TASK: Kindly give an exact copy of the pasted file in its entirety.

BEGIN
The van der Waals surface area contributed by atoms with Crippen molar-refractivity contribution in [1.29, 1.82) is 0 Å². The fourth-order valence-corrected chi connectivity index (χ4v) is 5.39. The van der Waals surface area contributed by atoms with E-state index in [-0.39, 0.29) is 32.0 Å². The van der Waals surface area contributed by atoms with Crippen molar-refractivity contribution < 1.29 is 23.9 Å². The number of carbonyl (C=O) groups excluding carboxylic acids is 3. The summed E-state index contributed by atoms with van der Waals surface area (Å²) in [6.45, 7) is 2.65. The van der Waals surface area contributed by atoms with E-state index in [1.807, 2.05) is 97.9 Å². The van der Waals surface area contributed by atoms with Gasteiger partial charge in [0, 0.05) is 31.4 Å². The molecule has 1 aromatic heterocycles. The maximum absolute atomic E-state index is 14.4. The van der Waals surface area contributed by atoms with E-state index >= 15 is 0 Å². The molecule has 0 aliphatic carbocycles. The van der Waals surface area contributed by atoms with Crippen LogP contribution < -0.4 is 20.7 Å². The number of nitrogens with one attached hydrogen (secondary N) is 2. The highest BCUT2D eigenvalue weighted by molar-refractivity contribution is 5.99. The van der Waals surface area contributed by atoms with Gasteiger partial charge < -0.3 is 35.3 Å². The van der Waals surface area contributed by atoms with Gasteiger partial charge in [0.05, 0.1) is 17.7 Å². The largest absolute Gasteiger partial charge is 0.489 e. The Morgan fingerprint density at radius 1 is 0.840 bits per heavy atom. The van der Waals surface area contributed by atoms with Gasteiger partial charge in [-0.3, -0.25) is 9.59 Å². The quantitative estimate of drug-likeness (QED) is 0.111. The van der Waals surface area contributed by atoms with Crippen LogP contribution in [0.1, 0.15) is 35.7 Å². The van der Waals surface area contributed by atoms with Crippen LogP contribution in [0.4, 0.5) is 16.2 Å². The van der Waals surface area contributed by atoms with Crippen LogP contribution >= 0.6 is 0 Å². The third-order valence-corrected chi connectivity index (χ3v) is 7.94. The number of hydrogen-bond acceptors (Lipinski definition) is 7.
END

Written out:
The van der Waals surface area contributed by atoms with Crippen molar-refractivity contribution in [1.29, 1.82) is 0 Å². The fourth-order valence-corrected chi connectivity index (χ4v) is 5.39. The van der Waals surface area contributed by atoms with E-state index in [-0.39, 0.29) is 32.0 Å². The van der Waals surface area contributed by atoms with Crippen molar-refractivity contribution < 1.29 is 23.9 Å². The number of carbonyl (C=O) groups excluding carboxylic acids is 3. The summed E-state index contributed by atoms with van der Waals surface area (Å²) in [6.45, 7) is 2.65. The van der Waals surface area contributed by atoms with E-state index in [1.807, 2.05) is 97.9 Å². The van der Waals surface area contributed by atoms with Gasteiger partial charge in [0, 0.05) is 31.4 Å². The molecule has 1 aromatic heterocycles. The maximum absolute atomic E-state index is 14.4. The van der Waals surface area contributed by atoms with E-state index >= 15 is 0 Å². The molecule has 0 aliphatic carbocycles. The van der Waals surface area contributed by atoms with Crippen LogP contribution < -0.4 is 20.7 Å². The number of nitrogens with one attached hydrogen (secondary N) is 2. The highest BCUT2D eigenvalue weighted by molar-refractivity contribution is 5.99. The van der Waals surface area contributed by atoms with Gasteiger partial charge < -0.3 is 35.3 Å². The van der Waals surface area contributed by atoms with Gasteiger partial charge in [0.05, 0.1) is 17.7 Å². The largest absolute Gasteiger partial charge is 0.489 e. The Morgan fingerprint density at radius 1 is 0.840 bits per heavy atom. The van der Waals surface area contributed by atoms with Gasteiger partial charge in [-0.3, -0.25) is 9.59 Å². The quantitative estimate of drug-likeness (QED) is 0.111. The van der Waals surface area contributed by atoms with Crippen LogP contribution in [0.1, 0.15) is 35.7 Å². The van der Waals surface area contributed by atoms with Crippen LogP contribution in [0.4, 0.5) is 16.2 Å². The van der Waals surface area contributed by atoms with Crippen LogP contribution >= 0.6 is 0 Å². The third-order valence-corrected chi connectivity index (χ3v) is 7.94. The number of hydrogen-bond acceptors (Lipinski definition) is 7.